Cytori Therapeutics, Inc. Buy
(CYTX – NASDAQ – $3.23)
Cytori Quarterly Update and 2014 Outlook
Ø Cytori reported total revenues for the full year of $12.2 million. For 4Q, product revenues were below our expectations at $2.7M (we had expected a year-end ramp of $7M); however, we note that product revenues excluded $3.6 million in shipments to customers in 2013, which are expected to be recognized as revenue in 2014. Cytori ended the year with $15.5 million of cash and cash equivalents and $4.2 million in accounts receivable. In January 2014, Cytori received an additional $9 million upon completion of the second closing of the previously announced Lorem Vascular stock purchase agreement. With a potential BARDA award pending and clinical trials now enrolling, we believe 2014 could be a major year of transition for the company. Please see our comments on the next page.
2013 and Year-To-Date Highlights: (from Cytori):
o Activated enrollment in all eight ATHENA sites and first ATHENA II site
o Achieved all three planned contract milestones related to BARDA contract
o Achieved FDA Investigational Device Exemption (IDE) approval for a hamstring injury clinical trial
o Received Intravase CE Mark approval to enable vascular use in the EU
o Received marketing approvals for the Celution System in Australia, Serbia, and Singapore
o Divested non-core Puregraft product for $5 million upfront and up to $10 million in future royalties
o Formed commercialization partnership with Lorem Vascular
o Refinanced term loan to extend maturity to 2017
2014 Operating Goals: (from Cytori):
o Complete ATHENA enrollment and make substantial enrollment progress in ATHENA II (both trials have begun)
o Publish long-term outcomes from European PRECISE trial
o Advance BARDA contract into the next phases, including a U.S. feasibility trial and expanded research and development
o Achieve approval for the Celution System in China
o Grow research product sales in existing and new markets through new partnerships and recent changes in Japanese regenerative medicine law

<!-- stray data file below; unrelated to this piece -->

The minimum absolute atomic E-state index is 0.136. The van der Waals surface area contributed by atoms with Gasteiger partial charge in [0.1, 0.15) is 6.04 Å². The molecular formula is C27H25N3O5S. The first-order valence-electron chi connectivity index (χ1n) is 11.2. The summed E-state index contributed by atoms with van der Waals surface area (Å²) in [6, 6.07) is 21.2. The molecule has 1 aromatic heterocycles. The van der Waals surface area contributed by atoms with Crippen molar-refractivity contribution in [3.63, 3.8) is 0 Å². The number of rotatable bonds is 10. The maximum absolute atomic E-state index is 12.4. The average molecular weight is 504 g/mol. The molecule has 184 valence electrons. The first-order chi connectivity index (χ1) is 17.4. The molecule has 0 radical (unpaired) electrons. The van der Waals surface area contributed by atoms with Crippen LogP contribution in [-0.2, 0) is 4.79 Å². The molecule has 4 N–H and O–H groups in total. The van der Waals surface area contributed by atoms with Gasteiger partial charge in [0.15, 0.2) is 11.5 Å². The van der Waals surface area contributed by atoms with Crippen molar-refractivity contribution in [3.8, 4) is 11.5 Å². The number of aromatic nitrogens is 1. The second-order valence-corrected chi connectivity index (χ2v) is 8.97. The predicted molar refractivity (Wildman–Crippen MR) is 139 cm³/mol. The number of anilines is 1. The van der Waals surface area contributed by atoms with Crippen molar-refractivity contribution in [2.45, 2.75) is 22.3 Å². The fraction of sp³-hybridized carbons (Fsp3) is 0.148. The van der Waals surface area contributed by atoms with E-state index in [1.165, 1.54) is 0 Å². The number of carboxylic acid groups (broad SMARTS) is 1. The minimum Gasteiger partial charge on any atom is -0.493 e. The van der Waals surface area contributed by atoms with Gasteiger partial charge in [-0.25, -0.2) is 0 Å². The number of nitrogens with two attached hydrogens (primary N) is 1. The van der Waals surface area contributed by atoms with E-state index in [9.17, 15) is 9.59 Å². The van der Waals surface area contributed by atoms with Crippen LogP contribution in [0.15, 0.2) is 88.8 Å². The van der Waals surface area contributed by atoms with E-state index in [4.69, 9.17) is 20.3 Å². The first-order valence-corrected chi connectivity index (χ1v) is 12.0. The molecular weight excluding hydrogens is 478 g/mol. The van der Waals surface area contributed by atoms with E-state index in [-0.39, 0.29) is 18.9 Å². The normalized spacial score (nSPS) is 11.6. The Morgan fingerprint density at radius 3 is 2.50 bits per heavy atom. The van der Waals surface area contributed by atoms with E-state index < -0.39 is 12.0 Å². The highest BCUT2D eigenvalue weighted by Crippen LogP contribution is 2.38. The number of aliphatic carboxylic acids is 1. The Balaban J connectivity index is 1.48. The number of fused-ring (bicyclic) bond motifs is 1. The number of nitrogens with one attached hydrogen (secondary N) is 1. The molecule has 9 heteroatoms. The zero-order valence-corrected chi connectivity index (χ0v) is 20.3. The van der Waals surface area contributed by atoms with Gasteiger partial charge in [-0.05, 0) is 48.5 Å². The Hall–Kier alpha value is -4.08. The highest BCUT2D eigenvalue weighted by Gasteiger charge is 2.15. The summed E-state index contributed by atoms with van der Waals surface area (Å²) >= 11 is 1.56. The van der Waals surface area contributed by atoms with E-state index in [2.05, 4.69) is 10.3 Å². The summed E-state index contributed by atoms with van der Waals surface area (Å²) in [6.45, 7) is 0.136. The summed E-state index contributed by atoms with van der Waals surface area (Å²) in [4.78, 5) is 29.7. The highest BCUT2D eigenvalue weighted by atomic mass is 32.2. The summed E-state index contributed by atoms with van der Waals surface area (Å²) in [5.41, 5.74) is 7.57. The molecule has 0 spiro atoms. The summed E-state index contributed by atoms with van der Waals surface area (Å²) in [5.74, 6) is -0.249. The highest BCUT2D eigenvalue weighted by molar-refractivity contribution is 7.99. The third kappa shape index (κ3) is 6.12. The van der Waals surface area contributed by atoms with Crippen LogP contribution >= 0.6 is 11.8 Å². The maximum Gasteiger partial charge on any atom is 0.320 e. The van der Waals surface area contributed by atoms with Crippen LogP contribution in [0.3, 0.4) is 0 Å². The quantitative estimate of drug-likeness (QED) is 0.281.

Ø Valuation. Basing the valuation on our assumptions in CMI (we expect 2020 EPS of $11.04) and discounting back at 30% yields a $10 price target.
A Few Key Points that Investors Should Consider:
1. Cytori raised $24 million at $3.00 a share (a significant premium) last year—a good raise that has other benefits. Cytori’s revenue line should build now as a result of the Lorem partnership, and this build should help finance the clinical programs, which we ultimately see as the principal value driver for the company.
2. The timeline for ATHENA is now on track. Based on our discussions with the direct managers responsible for the sites, we believe the company is executing a great phase II trial that can be used to leverage into a pivotal trial. All eight sites are screening patients, and the 23rd patient has now been enrolled (it’s approximately halfway completed). Enrollment could complete by Q2/Q3-2013. Top-line data could arrive in early 2015. ATHENA II has already begun enrolling patients in parallel with ATHENA I, keeping the momentum going and paving the way for a pivotal program for the company.
We remain focused on ATHENA as the principal driver. Recall that ATHENA I is an N=45 PII study at eight centers, most of which are now up and running. ATHENA II has also begun to enroll an additional 45 patients (high dose) at 10 centers. ATHENA I is expected to complete enrollment by this summer. Critical for investors to understand is that Cytori still has certain strategic advantages in the race (based on the regulatory pathway and what will be determined as the acceptable endpoints for the trial) to be the first approved cell therapy for cardiovascular disease, although the window is closing. We are excited to watch the progress.